- Percentage of respondents: 20.5%
One in five people said they would give up their vacation time to get to $1 million. You could argue that regularly going on vacation is a healthier approach to achieving financial goals. After all, your time off is an important part of your job, allowing you to rest and recharge so that you’re at your best when you return to your colleagues. Still, giving up vacation time was one of the more popular options selected in the survey.
This is another answer choice with a pronounced difference in response rates between men and women. More than 23% of men were ready to give up their vacation time, while just 17.6% of women felt the same way.
Never Attend a Fun Event
- Percentage of respondents: 19.3%
Given that this sacrifice would likely coincide with “never eat out or drink alcohol,” it’s interesting that just under half as many people selected this option. These results seem to indicate that Americans are much more enamored with the experience of going to a football game or a concert than they are with downing their favorite alcoholic beverages or eating overpriced food.
Delay Starting a Family
- Percentage of respondents: 18.3%
Balancing a family with a career has always been difficult, usually requiring sacrifices by one or both parents to ensure they’re meeting all of their responsibilities. And, when it comes to reaching $1 million in savings, the major expenses incurred from raising children will undoubtedly delay that goal. You’ll have to start thinking about saving for college or potentially upgrading to a larger home. There will also be a significant increase in spending on basic necessities.
All of those things will put a big dent in your financial plans. As such, it’s not hard to understand why nearly one in five respondents would make this sacrifice to reach their $1 million goal. However, it’s also understandable why this option doesn’t rate higher. After all, having a family is a major life step that many people are unwilling to compromise on.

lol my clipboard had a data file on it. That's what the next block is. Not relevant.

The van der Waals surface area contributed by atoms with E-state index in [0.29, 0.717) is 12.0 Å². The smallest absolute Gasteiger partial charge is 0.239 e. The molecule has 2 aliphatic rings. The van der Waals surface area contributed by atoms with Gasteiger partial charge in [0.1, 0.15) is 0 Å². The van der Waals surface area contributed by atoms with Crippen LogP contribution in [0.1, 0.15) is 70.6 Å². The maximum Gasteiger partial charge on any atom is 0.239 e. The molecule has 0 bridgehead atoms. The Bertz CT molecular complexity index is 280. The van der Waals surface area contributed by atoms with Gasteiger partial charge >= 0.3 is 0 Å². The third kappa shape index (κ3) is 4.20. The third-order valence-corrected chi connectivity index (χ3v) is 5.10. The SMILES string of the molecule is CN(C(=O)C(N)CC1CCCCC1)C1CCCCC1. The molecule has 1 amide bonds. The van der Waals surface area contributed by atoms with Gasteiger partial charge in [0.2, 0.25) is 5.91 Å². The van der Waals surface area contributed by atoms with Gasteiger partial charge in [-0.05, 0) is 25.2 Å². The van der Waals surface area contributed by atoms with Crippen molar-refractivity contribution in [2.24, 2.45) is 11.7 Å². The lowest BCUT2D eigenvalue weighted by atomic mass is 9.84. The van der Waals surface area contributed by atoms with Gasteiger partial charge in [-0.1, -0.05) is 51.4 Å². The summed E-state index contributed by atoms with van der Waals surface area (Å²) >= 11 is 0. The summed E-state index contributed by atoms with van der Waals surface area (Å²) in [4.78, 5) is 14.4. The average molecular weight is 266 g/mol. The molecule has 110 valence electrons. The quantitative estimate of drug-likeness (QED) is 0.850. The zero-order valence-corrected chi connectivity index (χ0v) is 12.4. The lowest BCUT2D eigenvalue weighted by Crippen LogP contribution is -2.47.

Give Up Their Hobbies
- Percentage of respondents: 17.2%
Of course, if your hobby is putting money in your savings account, this won’t apply to you. But, for the vast majority of Americans, their hobbies are likely eating up a chunk of their disposable income — or, at the very least, their time. Setting aside a beloved hobby is never easy, but if it means saving money and potentially having more time to invest in other areas, it could be a key step to reaching millionaire status faster.
That said, a singular focus on your career or finances isn’t a healthy choice for most people. If dropping your hobby leaves you uninspired at work or disrupts relationships with important people in your life, the long-term effects could result in reduced earning power and a less happy existence. It’s not surprising that many of the respondents in this survey see their hobbies as too important to let go.
Move Back Home With Parents
- Percentage of respondents: 16.1%
Housing costs are likely your largest financial commitment — particularly if you’re living in an expensive locale. As a result, eliminating those costs entirely is one of the most effective ways to tack on additional savings, especially if you’re still relatively young. Putting money into an individual retirement account or another investment account instead of spending it on rent would allow you to take advantage of compound interest. You can grow that investment into a huge chunk of the $1 million you’re looking to save by your 40s or 50s.
But, it’s worth noting that moving back home is a very personal decision, and your relationship with your parents is clearly a defining factor. Living with your parents again could cause an unnecessary strain in that relationship. So, while the financial benefits are clear, it’s also not surprising that almost 85% of respondents weren’t willing to accept this sacrifice.
Become a Social Outcast or Pariah
- Percentage of respondents: 15.8%
Humans are social creatures by nature, so it’s not surprising that many people are unwilling to become outcasts in their pursuit of a $1 million nest egg. But, there are still approximately 16% of respondents who feel that wealth is more important than having a social life. Clearly, this is one option where the potential sacrifice is more hypothetical compared to several of the others — you’re probably not going to be faced with a clear decision between $1 million and loss of social status.
- Percentage of respondents: 15.2%
Most people dreaming of becoming a millionaire one day probably envision a jet-setting lifestyle. As such, it might make sense that many people don’t view giving up travel as a realistic option for chasing down $1 million. But, as any globetrotter knows, travel can be very expensive. Between airfare, hotels, food and other expenses, a trip can easily translate to thousands of dollars that — if saved or invested — could have put you closer to achieving your savings goal. Even if it just means taking a staycation instead, cutting out travel is one sacrifice that could play a crucial role in achieving some of your loftier financial goals.